The Rate at Which a Chemical Reaction Occurs Depends on Several Factors: the Nature Of

The Rate at Which a Chemical Reaction Occurs Depends on Several Factors: the Nature Of

Rate Law Lab


The rate at which a chemical reaction occurs depends on several factors: the nature of thereactants, the concentrations of the reactants, the temperature and the presence of catalysts. The rate of a given reaction such as xA + yB --> Products can be expressed by the equation: Rate = k [A]m[B]n in which m and n are usually small whole numbers. In this expression m and n are called the orders ofthe reaction with respect to A and B respectively. For example if m=1 and n=2 the reaction is first orderwith respect to A and 2nd order with respect to B. The reaction would be 3rd order overall. Realize thatm and n are not necessarily related to a and b, the coefficients of the equation. In this experiment you will study a reaction called the iodine clock. In this reaction potassiumiodate (KIO3) and sodium hydrogen sulfite (NaHSO3-1 ) (also called sodium bisulfite) react with each otherproducing elemental iodine.

HSO3-1+ IO3-1--> I2+ SO4-2

The elemental iodine reacts with starch to give an intensely blue/black complex that appears when the bisulfite ion is completely gone. The rate law would be expected to have the general form:

Rate = k [HSO3-1]m[IO3-1]n

In this experiment you will measure the time for the blue/black color to show up with several different concentrations of potassium iodate and sodium bisulfite. The time needed is an indication of the rate of the reaction, the faster the rate- the shorter the time until the blue/black color appears. To calculate the average rate over the course of the reaction one must remember that the blue/black color occurs when the sodium bisulfite is used up. So the rate of reaction would be ∆[HSO3-1] /∆t, but seeing that all the sodium bisulfite gets used up, ∆[HSO3-1] is just equal to the original [HSO3-1], and ∆t is just the time of the reaction.

Prelab question:

Given the following data, determine the orders with respect to A and B and the rate constant for the reaction A + B --> products. Assume the reaction is over when all the A is gone.

[A]initial [B]initial Time for reaction(sec)Rate

0.10 M 0.10 M 62______

0.20 M 0.10 M 131______

0.30 M 0.10 M 87 ______

0.10 M 0.20 M 66______

0.10 M 0.30 M 29______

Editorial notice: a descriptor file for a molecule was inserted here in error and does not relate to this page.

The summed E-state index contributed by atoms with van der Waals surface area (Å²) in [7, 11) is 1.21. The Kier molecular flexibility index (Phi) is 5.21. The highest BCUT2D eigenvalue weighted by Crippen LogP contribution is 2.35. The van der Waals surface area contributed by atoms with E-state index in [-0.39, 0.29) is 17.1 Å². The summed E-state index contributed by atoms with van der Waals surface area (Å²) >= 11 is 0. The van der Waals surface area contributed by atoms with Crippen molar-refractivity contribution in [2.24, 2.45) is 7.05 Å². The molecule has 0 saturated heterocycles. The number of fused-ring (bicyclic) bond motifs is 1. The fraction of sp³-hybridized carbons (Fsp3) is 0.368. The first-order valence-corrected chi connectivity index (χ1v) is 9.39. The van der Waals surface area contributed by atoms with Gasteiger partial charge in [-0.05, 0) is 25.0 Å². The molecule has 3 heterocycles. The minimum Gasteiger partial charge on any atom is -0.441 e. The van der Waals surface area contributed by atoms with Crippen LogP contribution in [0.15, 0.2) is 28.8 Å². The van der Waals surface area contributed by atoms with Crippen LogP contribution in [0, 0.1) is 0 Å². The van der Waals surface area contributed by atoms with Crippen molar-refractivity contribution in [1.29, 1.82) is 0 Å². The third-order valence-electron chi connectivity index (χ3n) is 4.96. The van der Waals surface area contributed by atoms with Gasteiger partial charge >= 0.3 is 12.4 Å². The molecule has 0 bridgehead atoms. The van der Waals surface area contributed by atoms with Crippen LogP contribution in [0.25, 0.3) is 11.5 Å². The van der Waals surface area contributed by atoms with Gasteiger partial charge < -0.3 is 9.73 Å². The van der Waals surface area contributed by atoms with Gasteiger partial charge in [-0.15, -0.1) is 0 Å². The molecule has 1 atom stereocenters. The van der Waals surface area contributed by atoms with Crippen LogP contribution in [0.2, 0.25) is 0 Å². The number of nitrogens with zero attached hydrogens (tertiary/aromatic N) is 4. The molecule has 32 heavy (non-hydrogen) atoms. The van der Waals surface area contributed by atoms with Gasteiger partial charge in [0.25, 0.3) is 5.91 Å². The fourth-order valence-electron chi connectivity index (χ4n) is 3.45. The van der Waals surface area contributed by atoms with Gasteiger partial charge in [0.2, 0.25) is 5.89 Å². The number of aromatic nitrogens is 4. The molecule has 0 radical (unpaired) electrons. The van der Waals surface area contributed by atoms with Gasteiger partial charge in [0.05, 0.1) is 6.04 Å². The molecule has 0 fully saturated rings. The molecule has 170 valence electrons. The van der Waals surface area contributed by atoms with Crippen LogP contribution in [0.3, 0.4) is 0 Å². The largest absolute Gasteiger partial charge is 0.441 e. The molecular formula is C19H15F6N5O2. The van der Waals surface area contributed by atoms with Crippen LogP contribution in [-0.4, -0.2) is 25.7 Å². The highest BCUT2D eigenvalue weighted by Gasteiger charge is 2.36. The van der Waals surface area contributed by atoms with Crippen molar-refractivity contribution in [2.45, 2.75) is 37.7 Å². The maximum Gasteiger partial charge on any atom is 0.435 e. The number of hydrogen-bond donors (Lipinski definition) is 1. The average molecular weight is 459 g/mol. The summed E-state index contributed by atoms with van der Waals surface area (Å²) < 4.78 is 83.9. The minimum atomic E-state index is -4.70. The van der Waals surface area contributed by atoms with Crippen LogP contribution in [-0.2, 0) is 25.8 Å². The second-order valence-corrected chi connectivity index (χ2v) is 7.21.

Three solutions have been prepared for your use in lab. Solution A is 0.030 M potassium iodate, solution B is 0.2% starch in distilled water and solution C is 0.015 M sodium bisulfite. You will be mixing an amount of A, B and C together and measuring the time needed for the blue/black color to appear. Youwill have to use the dilution equation to calculate the concentration of iodate and bisulfite in each of the seven solutions. For each reaction # run the reaction two times and use the average of the two times if they are within 10% of each other.

Rctn.mL [IO3-] mL Starch mL [HSO3-]Time 1Time 2Avg. Time

1 5.0 15.0 5.0______

2 5.0 12.5 7.5______

3 5.0 10.0 10.0______

4 5.0 7.5 12.5______

5 7.5 12.5 5.0______

6 10.0 10.0 5.0______

7 12.5 7.5 5.0______

Mix the starch solution and whichever solution is not 5.0 mL in a 50 mL flask, inject the the 5.0 mL solution and start the stopwatch, agitating the solution every 30 seconds or so to make sure it is mixed. Do not agitate too vigorously as bisulfite is oxidized by the oxygen in the air. Make sure to label a pipette for each of the reactants, and rinse the flask between runs with distilled water.


1. Show the calculations necessary to determine the initial concentrations of each reactant for EACH TRIAL

2. Assuming that the bisulfate ion is the limiting reactant, calculate the rate for EACH TRIAL.

3. Use the method of initial rates to determine m and n for the reaction we have done. Show all your calculations for one determination of each m and n.

4. After determining m and n, use each of the data points to determine a value of k for EACH TRIAL and average the values to get a final value of k. Give a final equation for the reaction including m, n and k.

5. assume that the solution is in an acidic environment and use redox technique to balance the equation.

Construct a plot of [iodate] (x-axis) vs. rate (y-axis) using points 1,5,6 &7. Make another plot of [bisulfite] (x-axis) vs. rate (y-axis) using points 1,2,3 &4. If these are linear the reaction is first order with respect to that reactant. If one is not straight, try graphing [concentration]2 vs rate to see if it is second order, [concentration]3 if it is third order, [concentration]1/2 if it is one-half order. Include all graphs in your write up.

The reaction mechanism……..